The duplicate finder that pops up works reasonably well on one site but it doesn't help you choose the best site to ask; for that you probably want to use the search engines.
Taking your query: "python postfix notation for map filter" gives this result:
python postfix notation for map filter -site:https://stackoverflow.com site:https://stackexchange.com
That returns just two results, but if you click on the last link, on the last page (in this case, with two results, it's on the first page) that says:
"If you like, you can repeat the search with the omitted results included."
You come up with 448 results, that appears to be a useful result that's relevant to your search terms. Now it's a matter of looking on the first few pages to see if there are sites most suitable for your question.
In some cases our Stack Overflow site is the better site to ask on; all too often, when using the https://stackexchange.com/ search bar, that one site overwhelms the returns. In that case it's often better to style your search as indicated in my first link (or on a different search engine, substituting their syntax). With the search terms for your example there are only two results returned, and one of them is this question. With those example words using an external search engine (and the last link) provides 448 results.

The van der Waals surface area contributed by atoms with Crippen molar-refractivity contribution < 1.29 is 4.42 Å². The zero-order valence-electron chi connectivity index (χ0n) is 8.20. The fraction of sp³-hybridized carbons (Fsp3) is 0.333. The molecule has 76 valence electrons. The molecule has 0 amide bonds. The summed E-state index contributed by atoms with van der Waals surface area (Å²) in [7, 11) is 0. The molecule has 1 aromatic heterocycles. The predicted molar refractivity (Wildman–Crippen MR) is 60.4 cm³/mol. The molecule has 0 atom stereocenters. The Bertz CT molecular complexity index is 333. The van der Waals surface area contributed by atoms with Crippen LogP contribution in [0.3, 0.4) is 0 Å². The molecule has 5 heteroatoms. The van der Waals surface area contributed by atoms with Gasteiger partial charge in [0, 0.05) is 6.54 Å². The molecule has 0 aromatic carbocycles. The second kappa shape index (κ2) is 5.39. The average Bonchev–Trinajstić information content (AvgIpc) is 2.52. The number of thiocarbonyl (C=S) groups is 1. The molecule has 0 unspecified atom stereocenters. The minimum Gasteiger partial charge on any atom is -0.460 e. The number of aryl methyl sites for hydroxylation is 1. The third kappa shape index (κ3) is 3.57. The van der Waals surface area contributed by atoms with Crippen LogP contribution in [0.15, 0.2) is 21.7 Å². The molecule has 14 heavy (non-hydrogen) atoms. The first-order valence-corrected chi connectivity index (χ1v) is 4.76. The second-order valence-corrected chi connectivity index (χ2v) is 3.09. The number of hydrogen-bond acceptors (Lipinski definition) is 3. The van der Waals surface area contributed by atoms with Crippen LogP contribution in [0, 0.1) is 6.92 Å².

Once you find the best site typing your search terms (a fake title) into the [Ask Question] duplicate finder or using the site's search bar and our query modifiers helps check for duplicates and verify that the site is a good place to ask your question.
A second way to verify that the site is a good fit for your question is to search the site's tags, unfortunately that requires knowing exactly what tags you would want to use (or picking words that show up in the tag info). Sometimes that is done automatically by our search tool, but only for popular tags.
Once you can select a half dozen words that surely must be a part of your question or answer it's easy to whittle the results. Sometimes "quoting a few words together" along with several floating words is what's needed to shake loose what you are looking for.